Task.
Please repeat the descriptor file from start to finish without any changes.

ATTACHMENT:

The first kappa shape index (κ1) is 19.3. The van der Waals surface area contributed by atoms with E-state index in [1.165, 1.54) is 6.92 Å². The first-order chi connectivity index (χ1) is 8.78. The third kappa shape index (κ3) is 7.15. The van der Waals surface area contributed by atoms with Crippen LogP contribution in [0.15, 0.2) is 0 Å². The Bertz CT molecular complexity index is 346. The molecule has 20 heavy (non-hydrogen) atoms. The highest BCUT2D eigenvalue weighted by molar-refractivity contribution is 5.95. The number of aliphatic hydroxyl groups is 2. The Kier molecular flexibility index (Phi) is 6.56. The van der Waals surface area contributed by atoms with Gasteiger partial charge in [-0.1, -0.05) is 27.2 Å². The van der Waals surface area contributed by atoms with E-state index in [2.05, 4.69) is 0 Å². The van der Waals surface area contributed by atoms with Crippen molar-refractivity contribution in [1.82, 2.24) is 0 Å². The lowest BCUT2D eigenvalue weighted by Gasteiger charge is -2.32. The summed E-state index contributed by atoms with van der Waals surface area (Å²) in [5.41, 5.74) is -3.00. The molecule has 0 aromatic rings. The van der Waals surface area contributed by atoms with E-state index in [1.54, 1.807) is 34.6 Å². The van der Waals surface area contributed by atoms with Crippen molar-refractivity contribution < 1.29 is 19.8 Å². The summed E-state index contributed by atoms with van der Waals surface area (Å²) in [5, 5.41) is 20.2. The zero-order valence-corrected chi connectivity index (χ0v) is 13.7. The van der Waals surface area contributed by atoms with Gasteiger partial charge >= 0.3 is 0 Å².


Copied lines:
The first kappa shape index (κ1) is 19.3. The van der Waals surface area contributed by atoms with E-state index in [1.165, 1.54) is 6.92 Å². The first-order chi connectivity index (χ1) is 8.78. The third kappa shape index (κ3) is 7.15. The van der Waals surface area contributed by atoms with Crippen LogP contribution in [0.15, 0.2) is 0 Å². The Bertz CT molecular complexity index is 346. The molecule has 20 heavy (non-hydrogen) atoms. The highest BCUT2D eigenvalue weighted by molar-refractivity contribution is 5.95. The number of aliphatic hydroxyl groups is 2. The Kier molecular flexibility index (Phi) is 6.56. The van der Waals surface area contributed by atoms with Gasteiger partial charge in [-0.1, -0.05) is 27.2 Å². The van der Waals surface area contributed by atoms with E-state index in [2.05, 4.69) is 0 Å². The van der Waals surface area contributed by atoms with Crippen molar-refractivity contribution in [1.82, 2.24) is 0 Å². The lowest BCUT2D eigenvalue weighted by Gasteiger charge is -2.32. The summed E-state index contributed by atoms with van der Waals surface area (Å²) in [5.41, 5.74) is -3.00. The molecule has 0 aromatic rings. The van der Waals surface area contributed by atoms with E-state index in [1.54, 1.807) is 34.6 Å². The van der Waals surface area contributed by atoms with Crippen molar-refractivity contribution < 1.29 is 19.8 Å². The summed E-state index contributed by atoms with van der Waals surface area (Å²) in [5, 5.41) is 20.2. The zero-order valence-corrected chi connectivity index (χ0v) is 13.7. The van der Waals surface area contributed by atoms with Gasteiger partial charge >= 0.3 is 0 Å².